Bilateral mastectomies: can a co-surgeon technique offer improvements over the single-surgeon method?



Bilateral mastectomy (BM) is traditionally performed using a single-surgeon (SS) technique (SST); a co-surgeon (CS) technique (CST), where each attending surgeon concurrently performs a unilateral mastectomy, offers an alternative approach. We sought to compare the CST and SST for BM with respect to operative times and complications.


Patients undergoing BM without reconstruction at our institution between 2005 and 2015 were identified using operative caselogs and stratified into CS- and SS-cohorts. Operative time (OT; incision to closure) was calculated. Patient age, cancer presence/stage, hormone receptor/BRCA status, breast weight, axillary procedure, and 30-day complications were extracted. Differences in OT, complications, and demographics between cohorts were assessed with t tests and Chi-square tests. A multivariate linear regression model was fit to identify factors independently associated with OT.


Overall, 109 BM cases were identified (CS, n = 58 [53.2%]; SS, n = 51 [46.8%]). Average duration was significantly shorter for the CST by 33 min (21.6% reduction; CS: 120 min vs. SS: 153 min, p < 0.001), with no difference in complication rates (p = 0.65). Demographic characteristics did not differ between cohorts except for total breast weight (TBW) (CS: 1878 g vs. SS: 1452 g, p < 0.05). Adjusting for TBW, CST resulted in a 27.8% reduction in OT (44-min savings, p < 0.001) compared to SST.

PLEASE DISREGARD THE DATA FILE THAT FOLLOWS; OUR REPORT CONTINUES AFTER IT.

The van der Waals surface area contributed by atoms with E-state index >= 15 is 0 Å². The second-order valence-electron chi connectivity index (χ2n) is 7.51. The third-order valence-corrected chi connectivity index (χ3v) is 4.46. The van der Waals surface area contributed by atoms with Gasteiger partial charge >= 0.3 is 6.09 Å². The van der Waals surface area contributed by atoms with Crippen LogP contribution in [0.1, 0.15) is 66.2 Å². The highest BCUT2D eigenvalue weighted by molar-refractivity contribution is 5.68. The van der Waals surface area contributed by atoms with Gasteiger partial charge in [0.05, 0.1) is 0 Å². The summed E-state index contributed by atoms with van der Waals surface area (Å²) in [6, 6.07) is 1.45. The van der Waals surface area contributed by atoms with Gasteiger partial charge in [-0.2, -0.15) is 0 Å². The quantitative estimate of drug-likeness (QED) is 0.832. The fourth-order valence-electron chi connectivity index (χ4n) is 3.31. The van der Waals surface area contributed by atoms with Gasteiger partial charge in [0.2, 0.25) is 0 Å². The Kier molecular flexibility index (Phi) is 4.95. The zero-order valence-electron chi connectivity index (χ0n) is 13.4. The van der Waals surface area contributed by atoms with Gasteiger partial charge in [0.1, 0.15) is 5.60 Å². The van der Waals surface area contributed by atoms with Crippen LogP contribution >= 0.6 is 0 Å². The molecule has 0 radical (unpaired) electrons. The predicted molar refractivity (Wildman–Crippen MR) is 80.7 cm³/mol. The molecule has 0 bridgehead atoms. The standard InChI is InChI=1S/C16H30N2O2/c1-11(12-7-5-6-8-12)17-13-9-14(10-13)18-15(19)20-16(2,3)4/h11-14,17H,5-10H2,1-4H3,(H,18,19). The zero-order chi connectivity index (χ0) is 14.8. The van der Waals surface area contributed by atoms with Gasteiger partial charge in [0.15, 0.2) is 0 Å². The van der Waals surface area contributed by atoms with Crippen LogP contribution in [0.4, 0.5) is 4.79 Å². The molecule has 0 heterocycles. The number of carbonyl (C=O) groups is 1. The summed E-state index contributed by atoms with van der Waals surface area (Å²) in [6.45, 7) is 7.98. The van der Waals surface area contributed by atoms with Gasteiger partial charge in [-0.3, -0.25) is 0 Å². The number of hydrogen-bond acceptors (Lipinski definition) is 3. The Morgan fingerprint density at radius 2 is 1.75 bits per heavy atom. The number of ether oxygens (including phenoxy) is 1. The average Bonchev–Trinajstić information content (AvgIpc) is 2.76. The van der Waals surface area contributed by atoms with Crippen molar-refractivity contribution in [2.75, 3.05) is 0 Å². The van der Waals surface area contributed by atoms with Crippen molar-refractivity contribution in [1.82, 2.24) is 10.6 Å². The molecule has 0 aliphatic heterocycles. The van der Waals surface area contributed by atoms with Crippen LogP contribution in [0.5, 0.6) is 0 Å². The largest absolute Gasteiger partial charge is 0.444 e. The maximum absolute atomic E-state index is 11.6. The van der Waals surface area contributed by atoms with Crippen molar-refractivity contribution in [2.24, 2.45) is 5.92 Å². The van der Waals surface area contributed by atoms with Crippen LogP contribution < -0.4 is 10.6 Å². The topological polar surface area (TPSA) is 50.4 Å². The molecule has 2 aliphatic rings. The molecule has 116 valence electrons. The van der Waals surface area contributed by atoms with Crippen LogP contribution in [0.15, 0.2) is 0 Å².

The CST significantly reduces OT for BM procedures compared to the SST without increasing complication rates. While time-savings was < 50% and may not be ideal for every patient, the CST offers an alternative BM approach potentially best-suited for large TBW patients and those undergoing axillary procedures.

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Data availability

The datasets generated during and/or analyzed during the current study are available from the corresponding author on reasonable request.


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We would like to acknowledge the following individuals who contributed to making this work possible: Kristen Camuso, Fred Syllien, Kaitlyn Bifolck, Katya Losk, Linda Cutone, Ingrid Stendhal, Lawanda Dixon, Ritam Chowdhury, and William Davis.


This study was funded in part by the National Institute of Health Grant R25 CA089017 and the Breast Cancer Research Foundation.

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Correspondence to Mehra Golshan.

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All procedures performed in studies involving human participants were in accordance with the ethical standards of the institutional and/or national research committee and with the 1964 Helsinki declaration and its later amendments or comparable ethical standards. For this type of study formal consent is not required.

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The content is solely the responsibility of the authors and does not necessarily represent the official views of Brigham and Women’s Hospital or the National Institutes of Health.

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Mallory, M.A., Tarabanis, C., Schneider, E. et al. Bilateral mastectomies: can a co-surgeon technique offer improvements over the single-surgeon method?. Breast Cancer Res Treat 170, 641–646 (2018).

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  • Breast surgery
  • Bilateral mastectomy
  • Breast reconstruction
  • Co-surgeon
  • Operative time